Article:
This instilled in me that even though I was ready to change, the world around me operated at a different pace. So the question became: how do I navigate the series of compromises needed to encourage change? The original three ethics of permaculture speak to this in varying ways, but they don’t provide a road map as clearly as an ethic of transition. For me it is a road map of humility, recognizing that we are all coming from different places and we can’t begin to guess the context of others’ lives.
The Ranch is one of the leading natural building centers in the Americas. Yet, we still use concrete in our foundations and metal on our roofs. We don’t love the environmental impact of either of these materials, but we have done the due diligence to know that they make the most sense in our current context. These are compromises we must make in order to protect our infrastructure investments from rain, earthquakes, termites, and the tropical climate. This infrastructure allows us to operate as a world-class education center, without it our livelihood and mission fails.
It is a compromise we must make.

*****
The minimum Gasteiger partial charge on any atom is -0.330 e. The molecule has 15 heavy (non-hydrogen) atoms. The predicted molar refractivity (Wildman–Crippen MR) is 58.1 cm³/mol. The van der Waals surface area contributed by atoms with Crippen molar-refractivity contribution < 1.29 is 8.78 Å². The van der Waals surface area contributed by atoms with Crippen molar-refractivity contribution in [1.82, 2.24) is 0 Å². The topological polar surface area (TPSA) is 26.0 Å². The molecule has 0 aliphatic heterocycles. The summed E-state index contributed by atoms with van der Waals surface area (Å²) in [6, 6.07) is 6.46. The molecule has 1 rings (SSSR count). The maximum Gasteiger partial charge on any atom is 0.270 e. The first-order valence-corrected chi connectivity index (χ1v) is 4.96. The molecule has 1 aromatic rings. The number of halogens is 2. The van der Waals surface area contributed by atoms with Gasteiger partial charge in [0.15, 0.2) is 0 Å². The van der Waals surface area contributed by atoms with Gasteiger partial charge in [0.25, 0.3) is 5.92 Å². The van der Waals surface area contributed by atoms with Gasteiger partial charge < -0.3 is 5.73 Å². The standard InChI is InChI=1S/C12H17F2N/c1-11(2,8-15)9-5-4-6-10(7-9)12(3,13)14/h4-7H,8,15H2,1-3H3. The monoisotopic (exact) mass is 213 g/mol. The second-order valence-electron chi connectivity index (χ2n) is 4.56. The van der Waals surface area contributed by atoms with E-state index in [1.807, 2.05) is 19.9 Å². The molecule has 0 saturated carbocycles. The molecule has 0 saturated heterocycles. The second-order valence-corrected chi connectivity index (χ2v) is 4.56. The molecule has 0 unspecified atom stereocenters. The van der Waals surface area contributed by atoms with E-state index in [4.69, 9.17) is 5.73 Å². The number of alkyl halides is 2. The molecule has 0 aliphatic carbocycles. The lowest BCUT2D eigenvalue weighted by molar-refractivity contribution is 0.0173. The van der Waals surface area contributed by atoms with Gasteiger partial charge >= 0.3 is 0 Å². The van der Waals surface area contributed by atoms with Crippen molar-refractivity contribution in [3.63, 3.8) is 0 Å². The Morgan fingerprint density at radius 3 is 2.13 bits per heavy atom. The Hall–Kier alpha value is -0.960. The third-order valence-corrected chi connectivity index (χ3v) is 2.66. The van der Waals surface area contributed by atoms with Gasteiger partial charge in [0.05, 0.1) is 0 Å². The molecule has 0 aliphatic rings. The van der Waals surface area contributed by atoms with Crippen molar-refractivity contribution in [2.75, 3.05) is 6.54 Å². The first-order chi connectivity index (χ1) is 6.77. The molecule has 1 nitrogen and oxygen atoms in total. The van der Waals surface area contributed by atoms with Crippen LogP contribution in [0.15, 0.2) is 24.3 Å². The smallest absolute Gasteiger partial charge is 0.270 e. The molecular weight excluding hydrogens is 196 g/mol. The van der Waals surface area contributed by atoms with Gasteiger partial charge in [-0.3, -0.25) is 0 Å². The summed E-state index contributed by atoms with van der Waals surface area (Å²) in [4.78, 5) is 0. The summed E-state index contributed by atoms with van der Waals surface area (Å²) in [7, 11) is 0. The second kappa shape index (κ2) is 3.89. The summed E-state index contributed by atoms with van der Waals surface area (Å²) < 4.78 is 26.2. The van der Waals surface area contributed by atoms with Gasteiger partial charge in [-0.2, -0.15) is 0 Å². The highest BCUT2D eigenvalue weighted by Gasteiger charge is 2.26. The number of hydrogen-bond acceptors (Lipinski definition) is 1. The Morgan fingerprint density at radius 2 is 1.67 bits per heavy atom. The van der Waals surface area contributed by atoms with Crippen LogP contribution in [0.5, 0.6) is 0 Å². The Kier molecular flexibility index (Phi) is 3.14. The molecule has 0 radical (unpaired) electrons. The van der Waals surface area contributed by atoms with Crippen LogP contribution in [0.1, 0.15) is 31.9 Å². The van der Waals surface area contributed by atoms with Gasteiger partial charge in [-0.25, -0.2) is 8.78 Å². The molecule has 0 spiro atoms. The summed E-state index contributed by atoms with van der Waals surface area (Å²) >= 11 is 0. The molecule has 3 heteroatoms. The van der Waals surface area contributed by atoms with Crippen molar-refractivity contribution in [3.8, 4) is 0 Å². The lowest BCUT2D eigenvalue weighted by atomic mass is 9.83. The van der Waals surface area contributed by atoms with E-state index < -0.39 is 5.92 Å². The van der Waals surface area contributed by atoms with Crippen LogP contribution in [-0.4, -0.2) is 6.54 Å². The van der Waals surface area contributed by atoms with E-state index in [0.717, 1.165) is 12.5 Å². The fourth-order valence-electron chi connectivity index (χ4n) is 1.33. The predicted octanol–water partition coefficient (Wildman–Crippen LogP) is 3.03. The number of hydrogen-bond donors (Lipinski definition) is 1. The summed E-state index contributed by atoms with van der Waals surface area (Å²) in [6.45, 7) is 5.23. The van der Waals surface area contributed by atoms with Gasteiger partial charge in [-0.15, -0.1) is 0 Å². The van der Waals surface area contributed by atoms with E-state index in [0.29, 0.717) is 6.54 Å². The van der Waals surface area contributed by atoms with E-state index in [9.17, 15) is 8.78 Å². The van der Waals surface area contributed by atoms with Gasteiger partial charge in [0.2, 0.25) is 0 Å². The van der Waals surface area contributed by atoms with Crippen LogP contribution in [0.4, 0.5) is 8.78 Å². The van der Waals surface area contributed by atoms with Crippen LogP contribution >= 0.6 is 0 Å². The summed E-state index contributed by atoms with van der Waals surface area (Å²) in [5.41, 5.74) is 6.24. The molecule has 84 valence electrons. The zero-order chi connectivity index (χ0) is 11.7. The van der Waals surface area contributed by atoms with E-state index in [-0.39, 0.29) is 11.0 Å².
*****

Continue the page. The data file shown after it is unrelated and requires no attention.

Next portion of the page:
The Transition Ethic makes it clear that these compromises are ok and often necessary. The key take away that I share with our students is that we can never compromise our ethics but we can make ethical compromises.
Most of us use fossil fuels, don’t eat only local organic food, and participate in a globalized economy. We may wish this wasn’t true, but this is the world we live in; and it requires an art of compromise. So how do we make choices and design our lives for the current world and the one we are creating and visioning for the future?
Permaculture design is one tool at our disposal to navigate these waters (primarily through good design of our lives, homes, and land) and with a Transition Ethic in place it becomes an even more robust tool.
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About Rancho Mastatal
Rancho Mastatal Sustainability Education Center is an education center, working permaculture farm, lodge and community rooted in environmental sustainability, meaningful, place-based livelihoods, and caring relationships.
We offer profound, innovative and authentic apprenticeships, residential workshops and guest experiences. We practice, promote and teach about natural building, fermentation, permaculture design, renewable energy, agroforestry and more.
Our campus encompasses more than 300-acres of picture-perfect waterfalls, crystal-clear rivers, idyllic swimming holes, impressive trees, extraordinary wilderness views, and pristine habitat for the area’s rich flora and fauna. Visitors and participants have access to over 14 km of trails, an extensive library, our working permaculture farm, and the tireless team who make the Ranch such a unique place to learn.
We are located in the rural farming town of Mastatal, situated on the edge of the last remaining virgin rainforest of Costa Rica’s beautiful Puriscal County. It is a wonderful place to take in Costa Rica culture, practice your Spanish, visit other permaculture projects, or catch a pickup game of fútbol.